Tag Archives: Black gill disease

Black gill disease shows up early in Georgia shrimp

Black Gill in shrimp“We’re seeing 40 percent of our white shrimp infected,” said Pat Geer, chief of fisheries at the Georgia Department of Natural Resources. “We have never seen that before. Ever. So why, why are we seeing it that much earlier?” Geer put that question to a gathering of researchers, shrimpers and fisheries managers from Georgia and South Carolina on Wednesday at the University of Georgia Aquarium at Skidaway. Though unattractive, black gill shrimp are safe to eat. The discoloration is a result of a parasite that infects the gills. When it does, that tissue reacts by producing melanin, resulting in the tell-tale blackening. Researchers have determined the culprit is a ciliate, a single-celled organism with hair-like structures that propel it, but they haven’t been able to nail down which species it is. Read the story here 15:12

South Carolina and Georgia shrimpers brace for black gill

While Lowcountry shrimpers have seen little of their catch infected with black gill disease this year, scientists say it’s only a matter of time. The infection, which causes dark spots to appear on the midsection of shrimp, is not dangerous to humans. It remains somewhat of a mystery to scientists and shrimpers, but some of them blame it for reduced shrimp population in recent years. Charles Gay of Gay Fish Company on St. Helena Island said his shrimpers began seeing black gill this week. Read the rest here 13:24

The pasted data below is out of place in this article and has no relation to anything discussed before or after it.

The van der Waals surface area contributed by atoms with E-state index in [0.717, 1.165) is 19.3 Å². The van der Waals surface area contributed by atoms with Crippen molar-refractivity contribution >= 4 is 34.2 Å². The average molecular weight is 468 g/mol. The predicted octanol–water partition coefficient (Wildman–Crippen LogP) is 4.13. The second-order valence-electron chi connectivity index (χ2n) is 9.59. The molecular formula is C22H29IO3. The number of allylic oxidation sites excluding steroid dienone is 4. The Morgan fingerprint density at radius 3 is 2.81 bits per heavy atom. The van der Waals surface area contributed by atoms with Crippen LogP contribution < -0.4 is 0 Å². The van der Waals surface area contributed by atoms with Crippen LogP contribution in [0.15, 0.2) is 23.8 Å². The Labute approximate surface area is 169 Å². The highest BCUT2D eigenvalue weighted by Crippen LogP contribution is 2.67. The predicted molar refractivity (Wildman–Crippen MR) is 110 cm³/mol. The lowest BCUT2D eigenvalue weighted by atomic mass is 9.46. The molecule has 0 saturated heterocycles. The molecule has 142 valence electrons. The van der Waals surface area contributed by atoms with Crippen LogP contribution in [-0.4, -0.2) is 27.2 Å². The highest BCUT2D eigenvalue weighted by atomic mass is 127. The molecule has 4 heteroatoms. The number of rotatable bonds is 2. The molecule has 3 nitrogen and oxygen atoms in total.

Parasite depletes wild shrimp haul off southeast Atlantic coast

Experts said they believe black gill disease, caused by a tiny parasite, contributed to a die-off of white shrimp between August and October, typically the prime catch season. The disease does not kill shrimp directly but hurts their endurance and makes them more vulnerable to predators. [email protected] 16:59

Georgia shrimpers planning to petition for disaster status – Black gill disease – up to 90 percent of the shrimp have been infected.

And they’re looking for answers to what’s devastating the catch from Charleston to Jacksonville, a shrimp disease called black gill. The condition, in which shrimp develop black spots on their gills, first showed up in Georgia shrimp in the 1990s. Since then it’s waxed and waned, but the last several years have been bad ones, shrimpers say. This year up to 90 percent of the shrimp in some trawls have been infected. [email protected]  09:22